Critical role of nanoinclusions in silver selenide nanocomposites as a promising room temperature thermoelectric material†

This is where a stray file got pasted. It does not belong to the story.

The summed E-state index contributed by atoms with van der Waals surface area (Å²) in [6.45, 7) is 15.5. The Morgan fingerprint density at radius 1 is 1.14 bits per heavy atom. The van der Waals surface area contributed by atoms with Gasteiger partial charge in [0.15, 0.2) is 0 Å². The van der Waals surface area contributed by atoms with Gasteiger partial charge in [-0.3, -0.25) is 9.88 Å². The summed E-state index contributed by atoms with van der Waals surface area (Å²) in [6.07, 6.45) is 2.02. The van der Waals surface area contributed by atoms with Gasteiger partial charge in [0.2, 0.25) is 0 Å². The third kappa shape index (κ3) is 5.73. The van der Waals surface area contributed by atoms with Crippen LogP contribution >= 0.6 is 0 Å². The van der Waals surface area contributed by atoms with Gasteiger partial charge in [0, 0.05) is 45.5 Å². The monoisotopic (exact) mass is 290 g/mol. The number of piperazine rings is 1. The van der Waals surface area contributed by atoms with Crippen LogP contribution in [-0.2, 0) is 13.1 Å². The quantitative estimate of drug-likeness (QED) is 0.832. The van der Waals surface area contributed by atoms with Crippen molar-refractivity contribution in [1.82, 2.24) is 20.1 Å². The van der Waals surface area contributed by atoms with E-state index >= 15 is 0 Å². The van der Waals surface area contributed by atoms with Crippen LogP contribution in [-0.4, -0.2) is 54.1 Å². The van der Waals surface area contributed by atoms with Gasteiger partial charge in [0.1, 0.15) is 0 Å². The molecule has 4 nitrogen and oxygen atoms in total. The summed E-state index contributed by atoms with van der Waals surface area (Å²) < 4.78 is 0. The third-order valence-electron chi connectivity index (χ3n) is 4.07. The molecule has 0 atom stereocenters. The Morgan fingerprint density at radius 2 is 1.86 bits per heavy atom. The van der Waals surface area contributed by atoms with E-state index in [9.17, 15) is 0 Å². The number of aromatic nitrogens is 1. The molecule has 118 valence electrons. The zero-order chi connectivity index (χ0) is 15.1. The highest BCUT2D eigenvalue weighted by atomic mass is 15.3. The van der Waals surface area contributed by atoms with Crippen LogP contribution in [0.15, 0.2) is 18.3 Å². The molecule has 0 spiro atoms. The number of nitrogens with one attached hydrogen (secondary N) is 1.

The introduction of nanoinclusions within a host matrix allows reducing thermal conductivity, to introduce large amounts of charge carriers into the host matrix with a minimum impact on their mobility, and to increase the Seebeck coefficient through energy filtering. Nanoinclusions are particularly interesting to optimize the figure of merit of thermoelectric materials, ZT, which usually requires the use of relatively high charge carrier concentrations, n ∼ 1019 cm3. Herein, we introduce nonmetal (tellurium and selenium) and metal (copper) nanodomains into a silver selenide matrix through a bottom-up strategy using colloidal nanoparticles as building blocks. Upon assembly of the two materials, an electron exchange takes place at the matrix-nanoinclusion interphase. Depending on the nanoinclusion concentration and nature, we observed this exchange to modulate the free carrier concentration within the matrix or to result in a band bending that promotes electron filtering. We measure the free carrier concentration of the obtained nanocomposites and discuss here their contribution to ZT. Besides, a preliminary parameter optimization provides silver selenide nanocomposites with 5 mol% tellurium nanorods displaying ZT values up to 0.79 at room temperature. We attribute the improvement of the thermoelectric performance of Ag2Se with Te nanoinclusions to the electron filtering at interfaces that enhanced Seebeck coefficient without significantly compromising the electrical conductivity. On the other hand, similar loading of metal nanoinclusions (Cu) provided an opposite effect, as characterized by superior electrical conductivities and lower Seebeck coefficients.